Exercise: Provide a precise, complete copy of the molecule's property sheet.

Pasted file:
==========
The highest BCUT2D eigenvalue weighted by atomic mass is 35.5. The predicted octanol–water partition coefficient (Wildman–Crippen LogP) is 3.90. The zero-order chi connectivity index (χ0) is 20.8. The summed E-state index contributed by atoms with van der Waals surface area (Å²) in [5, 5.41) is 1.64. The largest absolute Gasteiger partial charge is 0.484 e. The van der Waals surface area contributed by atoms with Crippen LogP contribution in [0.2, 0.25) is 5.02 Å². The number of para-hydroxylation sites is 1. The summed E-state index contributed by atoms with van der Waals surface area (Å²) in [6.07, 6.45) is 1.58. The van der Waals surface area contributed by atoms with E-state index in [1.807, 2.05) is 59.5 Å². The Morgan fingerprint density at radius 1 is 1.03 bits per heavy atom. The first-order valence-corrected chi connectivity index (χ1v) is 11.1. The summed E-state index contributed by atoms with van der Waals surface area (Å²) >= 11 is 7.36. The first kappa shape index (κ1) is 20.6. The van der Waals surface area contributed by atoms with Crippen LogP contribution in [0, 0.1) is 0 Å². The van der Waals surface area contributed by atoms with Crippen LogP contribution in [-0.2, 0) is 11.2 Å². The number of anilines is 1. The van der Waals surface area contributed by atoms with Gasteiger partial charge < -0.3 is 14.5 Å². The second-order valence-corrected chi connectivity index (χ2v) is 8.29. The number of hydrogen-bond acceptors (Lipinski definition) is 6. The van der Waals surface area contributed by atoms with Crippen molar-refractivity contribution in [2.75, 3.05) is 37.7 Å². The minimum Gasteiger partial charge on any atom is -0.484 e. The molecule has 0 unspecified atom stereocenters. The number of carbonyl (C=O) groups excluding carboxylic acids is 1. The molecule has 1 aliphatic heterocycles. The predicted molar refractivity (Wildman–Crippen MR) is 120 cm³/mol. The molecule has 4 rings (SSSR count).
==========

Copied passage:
The highest BCUT2D eigenvalue weighted by atomic mass is 35.5. The predicted octanol–water partition coefficient (Wildman–Crippen LogP) is 3.90. The zero-order chi connectivity index (χ0) is 20.8. The summed E-state index contributed by atoms with van der Waals surface area (Å²) in [5, 5.41) is 1.64. The largest absolute Gasteiger partial charge is 0.484 e. The van der Waals surface area contributed by atoms with Crippen LogP contribution in [0.2, 0.25) is 5.02 Å². The number of para-hydroxylation sites is 1. The summed E-state index contributed by atoms with van der Waals surface area (Å²) in [6.07, 6.45) is 1.58. The van der Waals surface area contributed by atoms with E-state index in [1.807, 2.05) is 59.5 Å². The Morgan fingerprint density at radius 1 is 1.03 bits per heavy atom. The first-order valence-corrected chi connectivity index (χ1v) is 11.1. The summed E-state index contributed by atoms with van der Waals surface area (Å²) >= 11 is 7.36. The first kappa shape index (κ1) is 20.6. The van der Waals surface area contributed by atoms with Crippen LogP contribution in [0, 0.1) is 0 Å². The van der Waals surface area contributed by atoms with Crippen LogP contribution in [-0.2, 0) is 11.2 Å². The number of anilines is 1. The van der Waals surface area contributed by atoms with Gasteiger partial charge < -0.3 is 14.5 Å². The second-order valence-corrected chi connectivity index (χ2v) is 8.29. The number of hydrogen-bond acceptors (Lipinski definition) is 6. The van der Waals surface area contributed by atoms with Crippen molar-refractivity contribution in [2.75, 3.05) is 37.7 Å². The minimum Gasteiger partial charge on any atom is -0.484 e. The molecule has 0 unspecified atom stereocenters. The number of carbonyl (C=O) groups excluding carboxylic acids is 1. The molecule has 1 aliphatic heterocycles. The predicted molar refractivity (Wildman–Crippen MR) is 120 cm³/mol. The molecule has 4 rings (SSSR count).